Gerry Leeper on his cochlear implant and how he can hear his grandchildren laugh again
Posted Dec 01 2009 10:04pm
I was born in 1937 with Ménière's Disease, a relatively rare condition which involves bouts of dizziness, nausea, tinnitus and fluctuating hearing loss. I had my first severe bout when I was 27 and my deafness progressively worsened until I lost all hearing in my left ear aged 40 and in my right ear aged 59.
When my hearing went completely in 1996 I was demoted from Production Control Manager to a technical writer at the manufacturing company where I worked. Large family gatherings were difficult and going to the theatre, cinema or concerts became a waste of time and money.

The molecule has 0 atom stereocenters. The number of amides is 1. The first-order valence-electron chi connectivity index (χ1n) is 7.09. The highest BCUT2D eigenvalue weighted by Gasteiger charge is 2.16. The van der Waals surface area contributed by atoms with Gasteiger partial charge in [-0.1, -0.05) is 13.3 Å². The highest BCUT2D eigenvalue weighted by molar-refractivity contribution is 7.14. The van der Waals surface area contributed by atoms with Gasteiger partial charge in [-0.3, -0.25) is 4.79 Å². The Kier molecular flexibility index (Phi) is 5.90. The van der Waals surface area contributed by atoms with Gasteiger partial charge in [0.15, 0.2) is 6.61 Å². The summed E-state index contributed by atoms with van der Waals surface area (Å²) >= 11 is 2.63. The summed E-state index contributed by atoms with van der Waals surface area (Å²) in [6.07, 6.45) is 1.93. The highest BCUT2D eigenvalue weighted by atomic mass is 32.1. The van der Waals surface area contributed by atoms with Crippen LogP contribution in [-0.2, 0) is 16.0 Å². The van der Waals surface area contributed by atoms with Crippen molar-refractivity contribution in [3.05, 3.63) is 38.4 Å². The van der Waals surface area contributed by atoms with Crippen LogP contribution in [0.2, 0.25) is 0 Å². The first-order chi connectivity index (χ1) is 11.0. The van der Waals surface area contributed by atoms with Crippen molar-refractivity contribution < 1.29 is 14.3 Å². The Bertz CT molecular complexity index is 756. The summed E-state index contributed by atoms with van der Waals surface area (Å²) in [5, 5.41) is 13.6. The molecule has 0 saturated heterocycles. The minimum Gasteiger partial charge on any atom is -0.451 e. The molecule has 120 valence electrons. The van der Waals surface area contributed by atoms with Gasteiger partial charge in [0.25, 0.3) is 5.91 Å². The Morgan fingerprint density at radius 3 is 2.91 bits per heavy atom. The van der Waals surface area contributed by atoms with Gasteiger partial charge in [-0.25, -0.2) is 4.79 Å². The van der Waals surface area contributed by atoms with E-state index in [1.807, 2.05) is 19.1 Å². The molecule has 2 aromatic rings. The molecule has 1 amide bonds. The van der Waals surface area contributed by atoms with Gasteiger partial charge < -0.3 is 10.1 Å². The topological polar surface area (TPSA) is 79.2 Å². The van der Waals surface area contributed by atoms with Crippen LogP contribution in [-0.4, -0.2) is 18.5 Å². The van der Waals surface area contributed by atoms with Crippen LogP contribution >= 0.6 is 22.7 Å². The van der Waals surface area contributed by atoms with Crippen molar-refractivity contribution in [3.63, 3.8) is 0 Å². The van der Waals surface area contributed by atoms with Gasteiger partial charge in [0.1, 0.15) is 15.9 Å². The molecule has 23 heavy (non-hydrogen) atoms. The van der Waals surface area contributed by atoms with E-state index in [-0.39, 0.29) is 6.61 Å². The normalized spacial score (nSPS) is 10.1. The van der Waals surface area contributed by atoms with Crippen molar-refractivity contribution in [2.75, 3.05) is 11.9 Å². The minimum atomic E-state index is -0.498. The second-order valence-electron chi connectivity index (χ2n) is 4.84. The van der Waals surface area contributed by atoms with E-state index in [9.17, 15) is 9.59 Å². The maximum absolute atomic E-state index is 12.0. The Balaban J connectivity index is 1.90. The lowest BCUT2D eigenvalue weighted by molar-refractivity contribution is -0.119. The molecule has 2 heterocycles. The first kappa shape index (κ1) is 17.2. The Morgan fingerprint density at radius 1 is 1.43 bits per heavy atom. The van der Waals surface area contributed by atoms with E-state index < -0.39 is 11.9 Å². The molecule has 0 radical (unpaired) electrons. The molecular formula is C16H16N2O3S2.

I first found out about cochlear implants from my consultant, Mr. A. Kerr, at Edinburgh’s Royal Infirmary. He was a real gentleman and put me forward as a potential candidate quite early on.
At first I was wary of head surgery because my father had had unsuccessful eye surgery many years before and I was afraid of having facial nerve damage like my friends who have suffered from strokes.
However a week long course at the LINK Centre for Deafened People made me feel much more positive about having the operation, which I did on 17th February 2004.
At my switch on two months later, I worried that sounds would be mechanical or non-existent but I remember hearing beeps, ‘Can you hear me Gerry?’, then my wife’s voice. That moment was absolutely magnificent. Even better than expected.
Now I can hold a conversation with most people in most circumstances. I can go to the theatre again, use a mobile phone, and share a laugh with my grandchildren. I can even recognise different birdcalls.
I’d definitely recommend cochlear implants to people who meet the criteria and want to go ahead. If the choice is between hearing something or nothing, the choice becomes obvious.